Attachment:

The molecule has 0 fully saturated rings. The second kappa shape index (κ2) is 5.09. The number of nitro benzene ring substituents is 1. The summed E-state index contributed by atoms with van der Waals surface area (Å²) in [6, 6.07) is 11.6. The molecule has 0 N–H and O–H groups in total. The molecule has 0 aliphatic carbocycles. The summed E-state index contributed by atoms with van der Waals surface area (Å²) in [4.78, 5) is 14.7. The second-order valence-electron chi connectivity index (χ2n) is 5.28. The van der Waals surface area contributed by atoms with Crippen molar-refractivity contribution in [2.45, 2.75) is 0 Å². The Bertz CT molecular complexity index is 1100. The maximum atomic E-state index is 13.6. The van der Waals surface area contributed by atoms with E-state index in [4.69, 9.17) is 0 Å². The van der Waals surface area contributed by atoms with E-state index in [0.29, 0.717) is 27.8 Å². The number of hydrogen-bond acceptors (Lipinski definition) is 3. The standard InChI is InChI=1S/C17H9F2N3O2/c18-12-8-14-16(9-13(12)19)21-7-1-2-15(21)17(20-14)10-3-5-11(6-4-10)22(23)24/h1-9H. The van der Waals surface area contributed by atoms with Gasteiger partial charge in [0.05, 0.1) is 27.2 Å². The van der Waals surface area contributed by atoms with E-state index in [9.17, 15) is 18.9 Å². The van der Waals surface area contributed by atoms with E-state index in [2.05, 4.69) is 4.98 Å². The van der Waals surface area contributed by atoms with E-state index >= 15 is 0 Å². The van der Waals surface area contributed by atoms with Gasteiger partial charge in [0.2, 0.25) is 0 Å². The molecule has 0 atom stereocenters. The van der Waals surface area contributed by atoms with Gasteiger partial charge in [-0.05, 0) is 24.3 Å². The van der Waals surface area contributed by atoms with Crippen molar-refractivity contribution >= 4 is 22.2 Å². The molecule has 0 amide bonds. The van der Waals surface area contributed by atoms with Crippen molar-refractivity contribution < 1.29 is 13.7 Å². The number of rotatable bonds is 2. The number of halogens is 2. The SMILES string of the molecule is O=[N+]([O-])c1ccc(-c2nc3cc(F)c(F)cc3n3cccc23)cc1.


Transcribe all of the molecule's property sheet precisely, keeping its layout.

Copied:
The molecule has 0 fully saturated rings. The second kappa shape index (κ2) is 5.09. The number of nitro benzene ring substituents is 1. The summed E-state index contributed by atoms with van der Waals surface area (Å²) in [6, 6.07) is 11.6. The molecule has 0 N–H and O–H groups in total. The molecule has 0 aliphatic carbocycles. The summed E-state index contributed by atoms with van der Waals surface area (Å²) in [4.78, 5) is 14.7. The second-order valence-electron chi connectivity index (χ2n) is 5.28. The van der Waals surface area contributed by atoms with Crippen molar-refractivity contribution in [2.45, 2.75) is 0 Å². The Bertz CT molecular complexity index is 1100. The maximum atomic E-state index is 13.6. The van der Waals surface area contributed by atoms with E-state index in [4.69, 9.17) is 0 Å². The van der Waals surface area contributed by atoms with E-state index in [0.29, 0.717) is 27.8 Å². The number of hydrogen-bond acceptors (Lipinski definition) is 3. The standard InChI is InChI=1S/C17H9F2N3O2/c18-12-8-14-16(9-13(12)19)21-7-1-2-15(21)17(20-14)10-3-5-11(6-4-10)22(23)24/h1-9H. The van der Waals surface area contributed by atoms with Gasteiger partial charge in [0.05, 0.1) is 27.2 Å². The van der Waals surface area contributed by atoms with E-state index in [9.17, 15) is 18.9 Å². The van der Waals surface area contributed by atoms with E-state index in [2.05, 4.69) is 4.98 Å². The van der Waals surface area contributed by atoms with E-state index >= 15 is 0 Å². The van der Waals surface area contributed by atoms with Gasteiger partial charge in [0.2, 0.25) is 0 Å². The molecule has 0 atom stereocenters. The van der Waals surface area contributed by atoms with Gasteiger partial charge in [-0.05, 0) is 24.3 Å². The van der Waals surface area contributed by atoms with Crippen molar-refractivity contribution >= 4 is 22.2 Å². The molecule has 0 amide bonds. The van der Waals surface area contributed by atoms with Crippen molar-refractivity contribution < 1.29 is 13.7 Å². The number of rotatable bonds is 2. The number of halogens is 2. The SMILES string of the molecule is O=[N+]([O-])c1ccc(-c2nc3cc(F)c(F)cc3n3cccc23)cc1.